Summer by Karl Ove Knausgaard
Last autumn, as if to give Karl Ove Knausgaard fans something to read while the sixth volume of My Struggle was being translated, a quick series of four books emerged from Penguin Press. Autumn, Winter, Spring and Summer were scheduled to come out every three months, and each book was to serve as a sort of seasonal, poetic encyclopedia. Conceived as a way to present the world to the author’s unborn daughter, each book is composed of short, three-to-five page entries on things like frogs, mouths and chimneys, as well as more abstract ideas like silence, experience and forgiveness.
Knausgaard is celebrated for his memoirs. My Struggle is Proustian in its handling of memory, occupying a hazy midpoint between a historian’s chronicle and something more poetically anecdotal. He’s notorious for minutiae, zeroing-in with suspiciously impeccable detail about the most mundane of stories, and it’s with this trait in mind that Knausgaard’s seasonal books make the most sense. Their short entries are formulaic and often a little dull: each begins with a concrete, objective definition of its subject and races over the following few pages through quickly-illuminating memory nodes, barreling towards a goal of profundity.
Although occasionally boring, these short pieces frequently blindside and land as disarmingly rhapsodic meditations. Take “Plums,” for example, found towards the end of Summer: “the taste of plums, sweet in a dark and heavy, almost earthbound way, contains within it the end of this expectation. It didn’t turn out the way I thought it would, says the taste of plum, and now it’s too late.” In three pages, Knausgaard spirits away summertime dreams and looks towards the predictable pendulum swing of an autumnal cold snap. “The skins are leathery and the taste bitter-sweet, and I don’t think there is anything in the material world which more closely resembles memories.”
Something remarkable happened with the third book in this series: Spring jumps away from the formula of Autumn and Winter and instead recounts the story of Knausgaard’s wife’s battle with depression and an episode during her pregnancy. Spring is a harrowing and exceptionally good piece of writing, the highlight of the quartet, and perhaps even more arresting in that it emerges from Autumn and Winter’s regimented, serialized meditation on the world.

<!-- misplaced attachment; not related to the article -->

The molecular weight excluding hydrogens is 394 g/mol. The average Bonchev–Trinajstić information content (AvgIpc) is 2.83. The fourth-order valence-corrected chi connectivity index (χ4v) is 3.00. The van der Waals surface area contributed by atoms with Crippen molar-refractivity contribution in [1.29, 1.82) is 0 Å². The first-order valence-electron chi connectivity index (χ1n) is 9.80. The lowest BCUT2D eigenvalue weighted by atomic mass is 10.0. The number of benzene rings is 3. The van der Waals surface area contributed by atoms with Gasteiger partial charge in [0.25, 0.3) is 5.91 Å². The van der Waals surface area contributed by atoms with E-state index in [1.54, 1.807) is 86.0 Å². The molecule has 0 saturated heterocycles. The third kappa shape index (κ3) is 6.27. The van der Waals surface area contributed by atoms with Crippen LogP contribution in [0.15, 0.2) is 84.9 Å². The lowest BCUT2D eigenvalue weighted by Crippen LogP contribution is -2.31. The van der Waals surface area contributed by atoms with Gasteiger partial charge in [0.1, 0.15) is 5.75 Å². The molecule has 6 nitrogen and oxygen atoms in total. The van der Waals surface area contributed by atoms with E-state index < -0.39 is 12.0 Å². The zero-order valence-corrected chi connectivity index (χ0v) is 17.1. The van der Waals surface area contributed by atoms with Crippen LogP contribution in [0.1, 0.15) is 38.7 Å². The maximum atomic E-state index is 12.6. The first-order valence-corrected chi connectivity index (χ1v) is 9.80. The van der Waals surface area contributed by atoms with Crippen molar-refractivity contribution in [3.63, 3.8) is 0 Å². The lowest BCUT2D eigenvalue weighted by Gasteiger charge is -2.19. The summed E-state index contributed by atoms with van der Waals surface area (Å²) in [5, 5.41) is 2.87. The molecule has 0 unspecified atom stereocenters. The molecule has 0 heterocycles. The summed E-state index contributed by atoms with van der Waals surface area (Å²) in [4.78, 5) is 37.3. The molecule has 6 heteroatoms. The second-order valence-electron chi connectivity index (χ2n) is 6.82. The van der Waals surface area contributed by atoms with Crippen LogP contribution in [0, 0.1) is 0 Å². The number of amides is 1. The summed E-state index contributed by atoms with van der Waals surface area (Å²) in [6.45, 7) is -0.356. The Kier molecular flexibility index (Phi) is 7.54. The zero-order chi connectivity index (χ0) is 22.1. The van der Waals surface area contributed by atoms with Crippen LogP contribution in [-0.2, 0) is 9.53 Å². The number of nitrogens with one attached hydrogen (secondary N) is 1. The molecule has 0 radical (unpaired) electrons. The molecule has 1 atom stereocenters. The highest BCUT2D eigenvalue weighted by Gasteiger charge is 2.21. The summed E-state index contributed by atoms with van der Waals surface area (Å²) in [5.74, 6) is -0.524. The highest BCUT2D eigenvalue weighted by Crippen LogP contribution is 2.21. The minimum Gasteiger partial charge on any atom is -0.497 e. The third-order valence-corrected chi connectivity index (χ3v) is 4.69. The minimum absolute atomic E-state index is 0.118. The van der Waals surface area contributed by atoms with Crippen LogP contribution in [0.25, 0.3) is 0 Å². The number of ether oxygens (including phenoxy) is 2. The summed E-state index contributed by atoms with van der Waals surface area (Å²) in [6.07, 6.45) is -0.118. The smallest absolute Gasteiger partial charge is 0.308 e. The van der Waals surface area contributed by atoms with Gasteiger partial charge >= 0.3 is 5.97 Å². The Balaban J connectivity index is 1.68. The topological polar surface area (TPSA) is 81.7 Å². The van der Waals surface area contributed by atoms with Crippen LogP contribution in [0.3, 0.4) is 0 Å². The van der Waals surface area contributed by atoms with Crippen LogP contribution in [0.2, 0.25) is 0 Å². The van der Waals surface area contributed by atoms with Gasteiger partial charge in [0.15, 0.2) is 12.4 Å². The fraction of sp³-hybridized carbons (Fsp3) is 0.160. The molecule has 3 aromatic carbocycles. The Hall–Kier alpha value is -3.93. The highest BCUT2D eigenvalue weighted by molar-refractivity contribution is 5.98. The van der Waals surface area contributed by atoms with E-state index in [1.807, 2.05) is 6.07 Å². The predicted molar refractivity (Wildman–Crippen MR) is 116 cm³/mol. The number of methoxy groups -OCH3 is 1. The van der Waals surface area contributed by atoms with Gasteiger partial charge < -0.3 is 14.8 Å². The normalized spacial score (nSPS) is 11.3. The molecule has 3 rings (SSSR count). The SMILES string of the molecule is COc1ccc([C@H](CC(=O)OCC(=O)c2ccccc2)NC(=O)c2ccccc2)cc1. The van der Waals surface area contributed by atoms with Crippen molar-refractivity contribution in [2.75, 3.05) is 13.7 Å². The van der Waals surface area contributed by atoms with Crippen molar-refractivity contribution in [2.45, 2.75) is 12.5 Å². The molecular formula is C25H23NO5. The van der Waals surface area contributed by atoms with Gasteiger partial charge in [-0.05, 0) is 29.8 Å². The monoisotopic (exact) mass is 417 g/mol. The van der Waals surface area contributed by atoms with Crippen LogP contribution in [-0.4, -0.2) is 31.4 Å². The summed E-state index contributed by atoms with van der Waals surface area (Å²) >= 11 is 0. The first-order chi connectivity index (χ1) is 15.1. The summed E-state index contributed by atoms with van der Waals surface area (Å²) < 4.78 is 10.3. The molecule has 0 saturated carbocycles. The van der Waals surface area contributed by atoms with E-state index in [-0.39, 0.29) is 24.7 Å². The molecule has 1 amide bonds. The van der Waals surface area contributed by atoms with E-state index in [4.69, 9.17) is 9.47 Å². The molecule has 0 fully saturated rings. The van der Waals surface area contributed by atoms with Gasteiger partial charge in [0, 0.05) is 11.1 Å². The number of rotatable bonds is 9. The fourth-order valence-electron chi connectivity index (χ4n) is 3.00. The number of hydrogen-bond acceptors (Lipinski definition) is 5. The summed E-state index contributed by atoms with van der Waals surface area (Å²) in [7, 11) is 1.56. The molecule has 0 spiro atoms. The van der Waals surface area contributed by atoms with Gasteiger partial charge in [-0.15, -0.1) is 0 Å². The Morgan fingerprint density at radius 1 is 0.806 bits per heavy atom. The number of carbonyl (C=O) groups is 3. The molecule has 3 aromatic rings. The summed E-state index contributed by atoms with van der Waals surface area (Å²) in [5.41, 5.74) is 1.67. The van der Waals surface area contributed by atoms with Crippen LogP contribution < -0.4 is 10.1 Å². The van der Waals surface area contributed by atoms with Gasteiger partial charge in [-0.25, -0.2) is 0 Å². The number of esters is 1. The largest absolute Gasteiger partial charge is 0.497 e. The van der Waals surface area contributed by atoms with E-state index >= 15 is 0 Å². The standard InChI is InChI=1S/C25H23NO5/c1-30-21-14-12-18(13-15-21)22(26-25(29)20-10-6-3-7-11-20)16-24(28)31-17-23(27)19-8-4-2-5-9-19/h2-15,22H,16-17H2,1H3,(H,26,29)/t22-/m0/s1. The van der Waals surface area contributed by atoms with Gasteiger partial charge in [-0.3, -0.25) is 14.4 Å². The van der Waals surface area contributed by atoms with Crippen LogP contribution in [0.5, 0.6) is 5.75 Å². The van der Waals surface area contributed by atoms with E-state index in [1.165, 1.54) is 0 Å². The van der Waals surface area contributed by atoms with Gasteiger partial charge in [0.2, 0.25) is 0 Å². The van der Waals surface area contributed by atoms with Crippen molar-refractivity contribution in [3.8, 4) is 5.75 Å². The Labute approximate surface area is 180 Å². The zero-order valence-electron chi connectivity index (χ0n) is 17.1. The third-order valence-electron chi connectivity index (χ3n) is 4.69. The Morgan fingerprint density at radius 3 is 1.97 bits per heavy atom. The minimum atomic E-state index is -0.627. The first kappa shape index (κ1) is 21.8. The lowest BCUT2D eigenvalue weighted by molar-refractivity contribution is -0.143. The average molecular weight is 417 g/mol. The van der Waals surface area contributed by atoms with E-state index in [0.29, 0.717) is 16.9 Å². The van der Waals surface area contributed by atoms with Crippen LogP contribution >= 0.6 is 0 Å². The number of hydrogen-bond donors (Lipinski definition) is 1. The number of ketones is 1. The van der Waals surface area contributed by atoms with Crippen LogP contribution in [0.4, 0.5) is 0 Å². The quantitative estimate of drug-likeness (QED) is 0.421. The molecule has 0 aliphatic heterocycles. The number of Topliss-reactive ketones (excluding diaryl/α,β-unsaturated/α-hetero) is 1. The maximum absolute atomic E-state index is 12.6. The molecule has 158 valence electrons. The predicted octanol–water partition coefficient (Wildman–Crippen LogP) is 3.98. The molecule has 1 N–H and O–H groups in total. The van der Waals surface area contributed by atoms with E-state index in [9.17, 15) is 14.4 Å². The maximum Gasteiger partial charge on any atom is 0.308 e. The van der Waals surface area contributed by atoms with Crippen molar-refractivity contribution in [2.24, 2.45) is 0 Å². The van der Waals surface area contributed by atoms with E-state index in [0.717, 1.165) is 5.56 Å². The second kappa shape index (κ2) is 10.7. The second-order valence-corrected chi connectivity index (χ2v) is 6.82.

Summer returns to the formula of Autumn and Winter but feels subtly derailed by Spring. At about 400 pages, it’s roughly twice the length of Spring and Autumn, and features nearly 200 pages of diary entries from June and July of 2016. Although these diaries contain some stunning sections on beauty in contemporary art and the ruthlessness of narrative literature, Summer expands baggily and loses its conceptual focus. The diaries occasionally reference the short encyclopedic works that appear earlier in the book, and they quietly show, first-hand, the world that Knausgaard has so painstakingly catalogued. Unfortunately, just as Summer begins to adopt a vague self-aware confidence, Knausgaard strangely morphs his daily narrative into a fictionalized story about World War II. This tangent has no place in Summer, and loosens the book into a messy, experimental thing.
Summer, eventually, becomes a work representative of an author trying and failing to stick to a plan. That may sound like a criticism but its distractions, false-starts, and good intentions all amount to something exquisitely human. “I like repetition,” Knausgaard writes in one of Summer’s final entries.
“I like doing the same thing, at the same time and in the same place day in, day out. I like it because something arises out of repetition: sooner or later the whole pile-up of sameness begins to slide. That is when writing begins.”
Over four books, Knausgaard achieves exactly this: the misalignment of a regimen, and a vision of the unforeseen, inconceivable inspiration gleaming through the gaps.